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Tuesday, July 14, 2020

July 14, 2020
Concorde's purported successor, the XB-1 prototype will undergo testing in the coming month (Image: Boom Technology)

CONCORDE'S purported successor, the XB-1 prototype, will undergo testing in the coming months, the jet's designers Boom Technology have announced.

And industry insiders believe the cutting-edge tech could pave the way for a return to ultra-fast supersonic air travel.

Denver-based Boom Technology has so far raised $141m (£107m) to build the XB-1.

The company has already attached the craft’s wings to its fuselage, built its vertical stabiliser and completed landing gear tests, Flight Global reports.

The aircraft will only have room for one pilot – an experienced US Air Force recruit – and will go through testing at California's Mojave Air and Space Port in 2021.

Boom said in a statement: “With XB-1, we’re demonstrating that we are prepared to bring back supersonic.

"We're ensuring that the supersonic future is safe and environmentally, and economically sustainable.

"We’ve learned that the demand for supersonic has grown even faster than we anticipated.”

The company's mission statement reads: “If we can fly twice as fast, the world becomes twice as small, turning far off lands into familiar neighbours.”

If the XB-1 enjoys a successful test flight, Boom Technology will shift its focus to the Boom Overture – a proposed passenger jet with 55 seats onboard.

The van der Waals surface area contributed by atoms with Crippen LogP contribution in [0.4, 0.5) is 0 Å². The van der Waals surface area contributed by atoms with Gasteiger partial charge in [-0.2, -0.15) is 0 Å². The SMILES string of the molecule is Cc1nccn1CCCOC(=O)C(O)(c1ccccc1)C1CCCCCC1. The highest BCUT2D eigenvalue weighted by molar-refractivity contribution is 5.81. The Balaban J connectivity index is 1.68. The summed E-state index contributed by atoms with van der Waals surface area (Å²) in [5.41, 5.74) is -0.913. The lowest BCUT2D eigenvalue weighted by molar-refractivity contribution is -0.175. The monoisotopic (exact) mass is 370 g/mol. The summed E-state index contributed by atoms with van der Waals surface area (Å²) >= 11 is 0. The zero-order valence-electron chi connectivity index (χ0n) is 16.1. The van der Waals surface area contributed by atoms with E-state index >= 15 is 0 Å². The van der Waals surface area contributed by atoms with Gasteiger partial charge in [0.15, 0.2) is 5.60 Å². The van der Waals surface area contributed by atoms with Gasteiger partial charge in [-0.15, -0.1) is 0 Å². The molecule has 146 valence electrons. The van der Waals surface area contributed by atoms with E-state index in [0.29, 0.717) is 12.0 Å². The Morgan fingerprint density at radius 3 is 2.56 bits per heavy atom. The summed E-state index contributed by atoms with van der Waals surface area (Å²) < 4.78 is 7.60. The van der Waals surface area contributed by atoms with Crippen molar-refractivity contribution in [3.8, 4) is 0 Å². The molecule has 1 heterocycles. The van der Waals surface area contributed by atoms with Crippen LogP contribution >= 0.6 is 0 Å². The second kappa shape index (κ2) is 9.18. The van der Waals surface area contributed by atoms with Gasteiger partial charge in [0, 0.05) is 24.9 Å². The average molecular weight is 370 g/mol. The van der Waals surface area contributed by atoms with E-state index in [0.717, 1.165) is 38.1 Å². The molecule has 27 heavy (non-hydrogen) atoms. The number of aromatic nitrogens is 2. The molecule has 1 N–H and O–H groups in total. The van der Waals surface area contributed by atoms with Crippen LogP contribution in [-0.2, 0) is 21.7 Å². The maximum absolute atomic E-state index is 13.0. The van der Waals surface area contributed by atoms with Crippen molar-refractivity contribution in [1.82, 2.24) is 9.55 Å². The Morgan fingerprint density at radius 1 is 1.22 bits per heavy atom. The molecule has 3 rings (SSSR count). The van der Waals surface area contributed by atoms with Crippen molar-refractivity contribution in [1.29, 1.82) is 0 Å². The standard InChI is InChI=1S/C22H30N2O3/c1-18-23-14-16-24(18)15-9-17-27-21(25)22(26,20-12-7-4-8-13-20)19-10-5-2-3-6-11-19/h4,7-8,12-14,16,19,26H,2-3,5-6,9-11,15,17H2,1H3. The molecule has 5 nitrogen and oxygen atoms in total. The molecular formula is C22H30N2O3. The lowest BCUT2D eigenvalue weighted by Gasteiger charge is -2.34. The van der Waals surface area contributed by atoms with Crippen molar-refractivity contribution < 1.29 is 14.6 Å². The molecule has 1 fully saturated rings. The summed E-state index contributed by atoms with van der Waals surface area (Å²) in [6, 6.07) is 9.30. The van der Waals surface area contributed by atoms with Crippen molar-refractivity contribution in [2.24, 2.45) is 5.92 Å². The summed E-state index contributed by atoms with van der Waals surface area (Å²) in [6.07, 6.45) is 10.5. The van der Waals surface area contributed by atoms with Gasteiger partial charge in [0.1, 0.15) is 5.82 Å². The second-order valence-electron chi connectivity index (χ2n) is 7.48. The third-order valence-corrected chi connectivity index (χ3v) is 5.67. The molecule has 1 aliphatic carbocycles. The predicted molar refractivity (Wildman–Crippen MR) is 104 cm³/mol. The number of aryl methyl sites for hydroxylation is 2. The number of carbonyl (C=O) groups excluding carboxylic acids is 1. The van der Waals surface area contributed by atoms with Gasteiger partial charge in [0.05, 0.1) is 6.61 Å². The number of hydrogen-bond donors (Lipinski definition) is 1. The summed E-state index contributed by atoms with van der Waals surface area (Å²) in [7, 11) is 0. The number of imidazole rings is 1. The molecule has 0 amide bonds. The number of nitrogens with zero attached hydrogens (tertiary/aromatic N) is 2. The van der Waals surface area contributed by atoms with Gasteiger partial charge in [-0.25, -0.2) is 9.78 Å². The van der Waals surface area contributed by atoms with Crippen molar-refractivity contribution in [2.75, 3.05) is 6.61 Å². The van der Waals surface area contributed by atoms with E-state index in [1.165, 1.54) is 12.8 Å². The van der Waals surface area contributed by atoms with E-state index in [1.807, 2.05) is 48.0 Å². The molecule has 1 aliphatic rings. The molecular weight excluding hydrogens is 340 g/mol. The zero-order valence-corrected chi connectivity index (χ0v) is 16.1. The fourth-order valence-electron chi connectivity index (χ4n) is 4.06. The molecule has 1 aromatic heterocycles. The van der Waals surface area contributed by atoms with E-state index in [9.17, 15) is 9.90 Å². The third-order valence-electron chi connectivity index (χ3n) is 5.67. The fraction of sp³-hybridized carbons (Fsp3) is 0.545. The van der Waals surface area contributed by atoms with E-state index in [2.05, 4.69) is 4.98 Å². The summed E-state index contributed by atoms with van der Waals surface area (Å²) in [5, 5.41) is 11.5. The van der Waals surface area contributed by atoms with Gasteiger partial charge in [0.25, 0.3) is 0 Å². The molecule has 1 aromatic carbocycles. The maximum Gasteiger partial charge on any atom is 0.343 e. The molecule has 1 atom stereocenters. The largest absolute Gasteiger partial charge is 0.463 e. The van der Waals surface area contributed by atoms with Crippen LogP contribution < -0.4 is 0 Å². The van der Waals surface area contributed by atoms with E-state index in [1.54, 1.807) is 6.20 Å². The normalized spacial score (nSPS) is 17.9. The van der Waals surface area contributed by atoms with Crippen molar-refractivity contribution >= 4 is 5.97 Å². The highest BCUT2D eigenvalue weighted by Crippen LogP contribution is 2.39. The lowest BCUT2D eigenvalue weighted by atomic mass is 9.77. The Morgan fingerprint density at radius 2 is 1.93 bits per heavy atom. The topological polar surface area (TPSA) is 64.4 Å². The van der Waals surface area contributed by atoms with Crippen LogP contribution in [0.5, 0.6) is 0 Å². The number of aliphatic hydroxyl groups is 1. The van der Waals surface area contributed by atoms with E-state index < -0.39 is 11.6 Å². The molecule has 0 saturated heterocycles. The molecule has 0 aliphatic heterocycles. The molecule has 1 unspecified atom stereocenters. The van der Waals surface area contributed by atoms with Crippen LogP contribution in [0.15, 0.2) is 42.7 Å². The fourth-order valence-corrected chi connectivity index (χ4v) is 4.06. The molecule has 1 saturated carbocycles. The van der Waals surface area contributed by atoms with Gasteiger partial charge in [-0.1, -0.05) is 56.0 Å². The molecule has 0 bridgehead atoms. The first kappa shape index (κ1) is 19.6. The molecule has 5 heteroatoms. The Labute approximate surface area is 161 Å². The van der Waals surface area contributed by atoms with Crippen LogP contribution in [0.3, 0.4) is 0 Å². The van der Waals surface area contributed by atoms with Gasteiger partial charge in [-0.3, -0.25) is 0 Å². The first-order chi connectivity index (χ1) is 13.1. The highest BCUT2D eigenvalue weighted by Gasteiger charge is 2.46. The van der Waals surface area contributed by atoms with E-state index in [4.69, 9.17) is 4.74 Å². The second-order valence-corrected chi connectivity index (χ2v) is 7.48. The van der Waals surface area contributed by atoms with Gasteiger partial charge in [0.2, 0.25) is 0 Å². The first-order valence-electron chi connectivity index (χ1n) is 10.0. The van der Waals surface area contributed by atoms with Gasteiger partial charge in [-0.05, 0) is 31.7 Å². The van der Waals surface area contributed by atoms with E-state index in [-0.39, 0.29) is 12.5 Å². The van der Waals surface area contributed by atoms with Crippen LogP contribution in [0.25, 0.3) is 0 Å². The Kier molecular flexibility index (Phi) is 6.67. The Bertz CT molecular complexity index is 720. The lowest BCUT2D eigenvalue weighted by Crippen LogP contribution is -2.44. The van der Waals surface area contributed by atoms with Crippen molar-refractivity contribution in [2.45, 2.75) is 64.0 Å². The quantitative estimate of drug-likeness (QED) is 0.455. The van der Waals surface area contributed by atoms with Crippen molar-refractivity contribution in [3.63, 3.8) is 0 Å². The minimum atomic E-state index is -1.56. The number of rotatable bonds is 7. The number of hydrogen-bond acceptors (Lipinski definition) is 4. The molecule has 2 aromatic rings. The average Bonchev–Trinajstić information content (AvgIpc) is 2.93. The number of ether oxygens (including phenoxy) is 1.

Richard Branson and Japan Airlines have already made investments, Simple Flying reports.

Both companies have pre-ordered a total of 30 aircraft, putting them at the forefront when the Overture is ready to take passengers

Boom expects the Overture – with an eventual top speed of Mach 2.2 – to fly in the mid-2020s and sell for $200 million (£158 million) each.

Customers all reportedly be set back $5,000 (£3,900) for a seat on the Overture.

Blake Scholl, CEO of Boom Supersonic, said: “You’ll be able to fly Overture for a quarter the price of a Concorde ticket, or about the same price you’d pay in business class today. That’s the most important thing.”

Unlike the Concorde, the Overture aims to have oversized windows.

However, passengers will not have too much time to focus on any specific point below as the jet will be moving faster than the speed of sound.

Approximately 17 years since the last supersonic passenger flight and the wait for the next is almost over.

For over three decades, supersonic commercial travel was dominated by the Concorde, the only successful supersonic passenger jet.

Concorde was considered the pinnacle of luxury air travel.

The supersonic plane was known for swiftly shuttling passengers across the Atlantic in record time.

That era of supersonic flight is – for the time being – over.

At the time of Concorde's demise, nobody knew when it would return as high costs and a public relations disaster scarred Concorde's legacy.

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